By Kevin Freeman
Churches across the nation and overseas have responded to increasing COVID-19 restrictions with admirable flexibility and creativity.
Reports of drive-in prayer and worship services, online streaming of services, and video chats for Bible study groups continue to pour in from around the United States.
God is at work, and His people understand this is a time of gospel advancement, not retreat.
Amid this time of uncertainty and change, one question looms for many church leaders: What do we do for Easter?
Below are some ideas you can put into place for both Holy Week and Resurrection Day.
1. Above all, you should pray.
Ask God for wisdom. Jesus is still the head of the Church, and He is leading His people during this time.
We often run the risk of finding someone else’s idea and implementing it without considering if it is how God is leading our local church.
Add to this, take time to consult with your leadership and people. Local ideas and solutions are often the most effective, so discuss Easter with people from your church as you pray.
2. Do a little bit extra.
On Easter, people tend to look for just a little bit extra. An extra service at sunrise, more involved worship music, just a bit more oomph in that message, and special clothes for the day.
If you haven’t streamed services yet, maybe you try to for Easter.
If your church just began streaming amid the pandemic (like mine), find a way to make the service a bit more interactive.
Email digital bulletins. Solicit responses to a question in advance, which you can read online. Find something extra without biting off more than you can chew.
You don’t want to accidentally derail your Resurrection Day celebration.
3. Look backward—from the future.
Visionary leadership calls for this sort of perspective. When the coronavirus epidemic is in the rearview mirror, how will your church have wanted to celebrate Easter?
They can uniquely bless their neighbors during this time through prayer walks and checking in on the elderly. They can do home worship. They can see this as a special time that allowed them to see God’s story in a new light.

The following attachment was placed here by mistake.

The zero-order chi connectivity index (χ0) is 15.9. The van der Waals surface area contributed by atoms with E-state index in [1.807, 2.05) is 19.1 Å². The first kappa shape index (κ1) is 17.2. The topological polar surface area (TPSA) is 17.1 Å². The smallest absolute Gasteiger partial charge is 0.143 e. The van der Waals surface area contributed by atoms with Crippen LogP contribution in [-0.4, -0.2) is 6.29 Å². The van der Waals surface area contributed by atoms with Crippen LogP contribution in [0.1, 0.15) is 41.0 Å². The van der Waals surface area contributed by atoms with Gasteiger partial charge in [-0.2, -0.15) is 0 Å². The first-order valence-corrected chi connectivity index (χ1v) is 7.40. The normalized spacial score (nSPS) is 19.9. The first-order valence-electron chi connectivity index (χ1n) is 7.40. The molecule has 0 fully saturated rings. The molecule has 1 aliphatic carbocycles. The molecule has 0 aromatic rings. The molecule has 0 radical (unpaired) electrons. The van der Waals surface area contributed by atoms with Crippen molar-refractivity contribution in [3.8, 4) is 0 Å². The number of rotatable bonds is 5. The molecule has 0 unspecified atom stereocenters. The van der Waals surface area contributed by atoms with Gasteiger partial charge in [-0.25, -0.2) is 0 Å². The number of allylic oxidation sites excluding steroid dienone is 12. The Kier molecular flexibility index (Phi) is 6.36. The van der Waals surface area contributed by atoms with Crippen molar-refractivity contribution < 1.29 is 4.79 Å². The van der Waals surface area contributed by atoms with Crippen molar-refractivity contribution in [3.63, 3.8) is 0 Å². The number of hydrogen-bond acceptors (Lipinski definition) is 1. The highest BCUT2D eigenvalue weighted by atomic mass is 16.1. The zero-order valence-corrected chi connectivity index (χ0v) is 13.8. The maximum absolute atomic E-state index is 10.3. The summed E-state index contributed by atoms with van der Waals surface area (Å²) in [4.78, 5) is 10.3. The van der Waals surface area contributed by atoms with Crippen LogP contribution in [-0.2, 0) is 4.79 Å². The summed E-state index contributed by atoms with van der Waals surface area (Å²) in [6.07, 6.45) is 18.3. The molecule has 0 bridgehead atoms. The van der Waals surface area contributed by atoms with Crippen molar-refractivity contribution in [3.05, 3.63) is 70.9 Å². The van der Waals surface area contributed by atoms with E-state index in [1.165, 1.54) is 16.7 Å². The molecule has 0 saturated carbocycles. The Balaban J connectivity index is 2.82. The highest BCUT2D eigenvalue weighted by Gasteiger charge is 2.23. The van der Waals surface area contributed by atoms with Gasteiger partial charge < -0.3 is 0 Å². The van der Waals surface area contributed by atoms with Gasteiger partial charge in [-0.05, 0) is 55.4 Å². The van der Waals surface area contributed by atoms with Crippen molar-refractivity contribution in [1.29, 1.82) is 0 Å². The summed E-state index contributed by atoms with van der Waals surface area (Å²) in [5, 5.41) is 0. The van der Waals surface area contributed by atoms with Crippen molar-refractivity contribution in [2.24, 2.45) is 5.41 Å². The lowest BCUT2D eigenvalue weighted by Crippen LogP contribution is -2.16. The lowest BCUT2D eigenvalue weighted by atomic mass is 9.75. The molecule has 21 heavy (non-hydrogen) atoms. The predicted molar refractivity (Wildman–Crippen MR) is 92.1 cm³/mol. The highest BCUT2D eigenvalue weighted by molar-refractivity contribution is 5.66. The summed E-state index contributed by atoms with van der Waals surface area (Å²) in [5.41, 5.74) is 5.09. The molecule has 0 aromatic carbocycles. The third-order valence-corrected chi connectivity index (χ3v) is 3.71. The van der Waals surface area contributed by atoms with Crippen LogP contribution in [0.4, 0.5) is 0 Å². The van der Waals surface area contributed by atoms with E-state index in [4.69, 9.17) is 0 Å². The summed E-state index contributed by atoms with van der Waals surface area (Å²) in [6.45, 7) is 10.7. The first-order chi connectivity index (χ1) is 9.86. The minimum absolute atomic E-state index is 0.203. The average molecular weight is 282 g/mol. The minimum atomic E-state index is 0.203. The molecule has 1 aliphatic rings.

4. Seize this unique opportunity.
Our current situation is filled with opportunity that may never come our way again. The Church is celebrating Easter when most of us must stay home or limit gathering size. What does this situation call for?
Families are staying home. What home activities can you provide them to do together? Think through what is unique and bring resources to it.
5. Find the parallels.
That first Easter Sunday, the disciples were self-quarantining at home. They thought Jesus had been permanently entombed. The news of the resurrection was celebrated in a house, not a church building.
Help your church connect to the Easter story in an entirely new way by pointing out these parallels. Their experience may feel closer to the first century than ever before.
Hopefully the above ideas stimulate your creativity, but you probably want some concrete ways to do Easter well during the crisis.
There are some great ideas for kids, and even an idea to re-celebrate Easter after in-person services resume.
What else can your church do?
- Create shareable video invitations for Easter worship. Get your details together and film a thirty second clip from the pastor. Give it to your people so they can share it with friends.
- Include a clip from your former members. Remember that awesome family that moved out of state? People in your church miss them. Ask them to send in a special, one-minute video about how they plan to spend Easter.
- Make a video montage. Solicit a series of five- to 10-second video clips from your people to answer a question. Ask them to finish the sentence, “Because the tomb is empty, I…” Ask a video-savvy member to stitch these together into a brief montage that you can email out or add to your streamed worship lineup.
- Add special worship songs sung from members’ homes. Our church has opened its streaming services with a brief video of families leading a worship song. It helps set the stage for worship.
- Send video discussion questions. Give your congregation a way to discuss spiritual topics with open-ended questions about Easter during coronavirus. Having a launching point may help them reach out.
God has you exactly where He has you for such a time as this. None of this has taken God by surprise, and the Church has been given unique opportunities.
Pray over these ideas and use them as a launch point for brainstorming with your team. This could be one of the most memorable Easter services in your church’s history.
Do you feel overwhelmed and behind the curve? We all do, and perhaps it’s exactly where God wants us. That means we are more aware of our dependence on Him.
God has a knack for developing big things out of improbable circumstances. Let’s pray for what He will do through this one.
KEVIN FREEMAN is the associate pastor for discipleship, youth, and families at Redland Baptist Church of Rockville, Maryland.